I was out with a friend the other day when I noticed this label on the cans we were drinking from:
“Family owned, operated & argued over.”
I had to laugh because arguments are definitely part of the package when you run a family business!
When you combine both family and business, relationships and emotions can add a “charge” to what might be considered a mundane topic or easily sorted out situation in a non-family business.
Common points of difference include:
- Money! This is the #1 cause of disagreements
- Succession of wealth, shares, and leadership of the business
- What direction to take the company
- Strategy for products or services
- Ideas about how to grow the business
- Disagreements between operating and non-operating sides of the family
- Passion projects that aren’t profitable
Even routine conversations can seem harder due to underlying feelings and family dynamics.
From our outside perspective, we’ve seen many situations that could be summed up like this:
“If it wasn’t family, it would be an easy decision. Quick. Painless. Probably made 5 years ago.”
That said, the passion and opinions and familiarity that allows for frank discussions is part of what makes family businesses so great.
Underneath the surface of the arguments is often a deep caring for each other, for the business, for the employees, and for the products and services the business provides.
So, we don’t want to eliminate differences of opinion or passionate discussion.
Instead, here are 10 tips to help you “argue” more productively.
How to have better conversations when you disagree
- Say it when it’s bugging you. Don’t wait until it becomes HEAVY.
- Articulate your point by using specific examples. This gives substance to the conversation.
- Ask good questions. When you are bringing up a difficult topic, set aside your assumptions and instead, get clarity through curiosity first.
- Be a good listener. Listen to understand the other person’s point of view. (You don’t have to agree with them, but you do need to understand them.)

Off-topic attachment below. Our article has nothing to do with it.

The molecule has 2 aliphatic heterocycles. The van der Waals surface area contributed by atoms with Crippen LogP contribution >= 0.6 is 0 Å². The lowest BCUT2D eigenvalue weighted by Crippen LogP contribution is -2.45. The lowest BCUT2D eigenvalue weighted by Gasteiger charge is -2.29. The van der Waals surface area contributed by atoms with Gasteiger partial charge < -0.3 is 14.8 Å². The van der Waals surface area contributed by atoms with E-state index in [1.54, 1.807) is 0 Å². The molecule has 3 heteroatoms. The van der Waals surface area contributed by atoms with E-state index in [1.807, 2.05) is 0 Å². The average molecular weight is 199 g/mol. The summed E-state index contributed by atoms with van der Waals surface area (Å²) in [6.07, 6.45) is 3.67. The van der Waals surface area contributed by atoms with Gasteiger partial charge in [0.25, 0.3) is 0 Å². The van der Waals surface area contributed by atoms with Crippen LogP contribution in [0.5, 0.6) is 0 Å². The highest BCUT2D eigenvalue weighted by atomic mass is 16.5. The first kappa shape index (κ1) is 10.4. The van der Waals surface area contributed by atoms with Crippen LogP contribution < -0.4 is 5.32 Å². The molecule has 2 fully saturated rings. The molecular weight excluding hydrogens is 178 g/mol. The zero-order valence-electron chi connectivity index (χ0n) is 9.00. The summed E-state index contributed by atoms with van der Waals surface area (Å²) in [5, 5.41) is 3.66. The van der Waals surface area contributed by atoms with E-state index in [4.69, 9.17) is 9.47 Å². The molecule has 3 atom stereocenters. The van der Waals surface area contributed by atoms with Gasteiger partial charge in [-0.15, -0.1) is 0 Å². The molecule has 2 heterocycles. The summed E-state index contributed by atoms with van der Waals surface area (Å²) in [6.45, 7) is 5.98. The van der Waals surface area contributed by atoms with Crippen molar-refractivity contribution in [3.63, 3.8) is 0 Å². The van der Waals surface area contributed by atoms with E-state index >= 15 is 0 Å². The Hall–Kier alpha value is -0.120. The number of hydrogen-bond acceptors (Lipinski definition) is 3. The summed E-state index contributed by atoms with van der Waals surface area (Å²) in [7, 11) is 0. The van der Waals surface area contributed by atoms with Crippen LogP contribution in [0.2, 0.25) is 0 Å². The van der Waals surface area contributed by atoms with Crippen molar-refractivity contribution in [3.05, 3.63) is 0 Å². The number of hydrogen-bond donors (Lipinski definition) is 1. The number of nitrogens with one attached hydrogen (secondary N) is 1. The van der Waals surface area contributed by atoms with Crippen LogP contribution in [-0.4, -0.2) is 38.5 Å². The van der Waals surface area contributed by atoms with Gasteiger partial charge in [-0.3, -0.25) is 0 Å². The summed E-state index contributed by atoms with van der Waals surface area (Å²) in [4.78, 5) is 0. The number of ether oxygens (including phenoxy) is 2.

- Be direct. Ask: “You appear to be upset. Can you tell me what is upsetting you?”
- Be solution focused. Keep the discussion to the real issues – distinguish these from the emotions and reactions.
- Some situations or conversations need space. If you try to hash it out right after a disagreement, you many be doing more harm than good. Give everyone time to process, then regroup.
- Don’t get your non-family team members involved in your family stuff. Find someone outside of work to talk to if you need to get things off your chest. Everyone has their own family drama to deal with and they don’t want to deal with yours at work.
- Avoid absolutes like “You ALWAYS do this” or “You NEVER do this.” Using absolutes challenges the other person to find exceptions. Stick to specific examples and situations instead.
- Change your perception of difficult conversations. They are not something to be dreaded or avoided – they often lead to closer relationships, quicker results, and better practice for the next time you must have a difficult conversation.
It gets easier with practice
I’ve had a lot of practice initiating these conversations over the course of my family business career.
While these were often uncomfortable at first, I can honestly say that no matter the outcome, I ALWAYS felt better after having it.
Even when things did not go the way I thought they should or advocated for, I felt better NOT using my energy wondering when the conversation was going to take place or what I was going to say or how it was going to go.
If there’s a situation you’re avoiding or a conversation you know you need to have, get it done sooner rather than later. Now might be a good time 🙂
If you’d like some support, feel free to book a call with me here: Book a Call with Brandi. I’d love to help.